The North Carolina “state dance” is the traditional beach music dance — the shag. What a huge testament to the rich history of beach music! As the notes of the iconic beach music became mainstream, the time-honored shag arrived in oceanfront music halls along the Atlantic.
Wikipedia states: The Carolina shag is a partner dance done primarily to beach music (100-130+ beats per minute in 4/4 time signature). Today, the shag is a recognized dance in national and international dance competitions held across the United States.
The term “Carolina shag” is thought to have originated along the Atlantic Ocean in the Carolinas during the 1940s.
According to Bo Bryan, a Carolina shag historian and resident of Beaufort County, the term “Carolina shag” was coined at Carolina Beach, North Carolina.
The Carolina shag is most closely associated with what is known widely as Beach Music or “Carolina beach music”. It is also known as also known as the “swing dance of the South.”
Based on a six-beat, shag dancers move to “one-and-two, three-and-four, five-six,” which is known as the 4/4 “blues shuffle.”
Regions and dancers have their own “flavor,” but the unique beach bop is fun to watch and do. It’s sort of like riding a bike… once you learn how to feel that rhythm and shuffle those feet, you’ll never forget.
The origins of beach music date back to the late 1940s with much of the phenomenon impacting teenagers and college students vacationing just south of our area.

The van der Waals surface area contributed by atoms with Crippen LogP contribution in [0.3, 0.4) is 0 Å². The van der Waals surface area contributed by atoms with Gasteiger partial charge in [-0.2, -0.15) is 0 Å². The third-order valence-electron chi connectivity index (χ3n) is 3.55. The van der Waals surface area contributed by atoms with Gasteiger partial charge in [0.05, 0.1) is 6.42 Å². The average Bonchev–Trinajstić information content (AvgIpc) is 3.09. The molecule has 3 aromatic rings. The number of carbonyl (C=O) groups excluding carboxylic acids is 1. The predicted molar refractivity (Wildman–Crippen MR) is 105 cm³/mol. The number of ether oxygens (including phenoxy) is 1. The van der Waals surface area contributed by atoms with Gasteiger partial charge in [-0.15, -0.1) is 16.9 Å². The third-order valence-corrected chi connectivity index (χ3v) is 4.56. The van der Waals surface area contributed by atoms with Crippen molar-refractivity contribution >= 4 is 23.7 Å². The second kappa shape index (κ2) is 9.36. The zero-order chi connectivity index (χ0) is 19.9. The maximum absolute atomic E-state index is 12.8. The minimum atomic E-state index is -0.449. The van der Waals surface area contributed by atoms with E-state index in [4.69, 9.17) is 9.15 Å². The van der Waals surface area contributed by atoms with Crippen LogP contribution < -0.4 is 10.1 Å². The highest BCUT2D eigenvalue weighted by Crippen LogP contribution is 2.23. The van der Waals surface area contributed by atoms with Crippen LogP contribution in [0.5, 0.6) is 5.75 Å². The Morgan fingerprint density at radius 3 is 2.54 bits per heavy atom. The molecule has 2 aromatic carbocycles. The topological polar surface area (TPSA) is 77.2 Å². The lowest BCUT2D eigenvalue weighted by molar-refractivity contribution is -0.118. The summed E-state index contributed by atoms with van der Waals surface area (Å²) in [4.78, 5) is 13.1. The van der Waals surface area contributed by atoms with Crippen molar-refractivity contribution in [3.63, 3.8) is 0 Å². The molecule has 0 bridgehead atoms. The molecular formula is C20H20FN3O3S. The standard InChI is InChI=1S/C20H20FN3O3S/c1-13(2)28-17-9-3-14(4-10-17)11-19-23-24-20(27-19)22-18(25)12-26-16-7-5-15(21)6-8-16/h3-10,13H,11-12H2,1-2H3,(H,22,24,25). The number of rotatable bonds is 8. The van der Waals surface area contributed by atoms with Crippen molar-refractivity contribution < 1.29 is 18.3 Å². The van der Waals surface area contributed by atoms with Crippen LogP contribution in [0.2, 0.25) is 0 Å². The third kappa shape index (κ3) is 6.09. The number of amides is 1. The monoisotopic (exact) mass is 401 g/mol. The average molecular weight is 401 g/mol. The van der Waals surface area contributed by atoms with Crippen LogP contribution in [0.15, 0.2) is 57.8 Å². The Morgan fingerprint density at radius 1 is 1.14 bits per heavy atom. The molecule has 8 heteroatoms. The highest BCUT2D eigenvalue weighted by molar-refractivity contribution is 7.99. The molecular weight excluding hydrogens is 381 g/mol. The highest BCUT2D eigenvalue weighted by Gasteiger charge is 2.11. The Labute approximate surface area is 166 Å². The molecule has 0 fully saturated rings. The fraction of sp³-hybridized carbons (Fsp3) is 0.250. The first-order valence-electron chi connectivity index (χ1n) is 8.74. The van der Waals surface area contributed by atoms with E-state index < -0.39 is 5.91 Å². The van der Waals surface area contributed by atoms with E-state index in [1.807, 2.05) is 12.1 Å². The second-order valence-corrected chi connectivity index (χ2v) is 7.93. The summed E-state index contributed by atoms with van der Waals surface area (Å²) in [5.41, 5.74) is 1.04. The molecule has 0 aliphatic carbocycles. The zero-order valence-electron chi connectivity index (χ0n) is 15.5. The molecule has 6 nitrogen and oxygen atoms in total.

From this period through the mid-1950s, during which a culture shift was taking place in the country, the hunger to hear this compelling music grew.
WLAC, a Nashville, Tennessee radio station, played a significant role in spreading the beach music sound, as it led emerging radio stations across the Carolinas and region. The new gospel-infused R&B called soul music rode this momentum as well.
Beach Music in Pop Culture
The next wave of beach music in the 1950s and ’60s included influential R&B artists — such as the Dominoes, the Drifters, the Temptations, the Four Tops, the Tams, and Chairmen of the Board — producing “beach records.” For example, pop hits like “Build Me Up, Buttercup” by The Foundations were included in the “beach music” category because they had the right time and tempo.
The traditional “beach bands,” with a heavy Motown and other R&B influence, rode in on the next wave in the 1960s and ’70s and spread inland to urban areas. Beach party movies were also popular on the big screen in the early part of this period.
Beach Music and “The Shag” gained national attention in the 1989 movie “Shag” (also known as Shag: The Movie) is a 1989 American comedy film starring Bridget Fonda, Phoebe Cates, Annabeth Gish, Page Hannah, Jeff Yagher and Scott Coffey.
The soundtrack album was on Sire/Warner Bros. Records.
Here is The original trailer in high definition: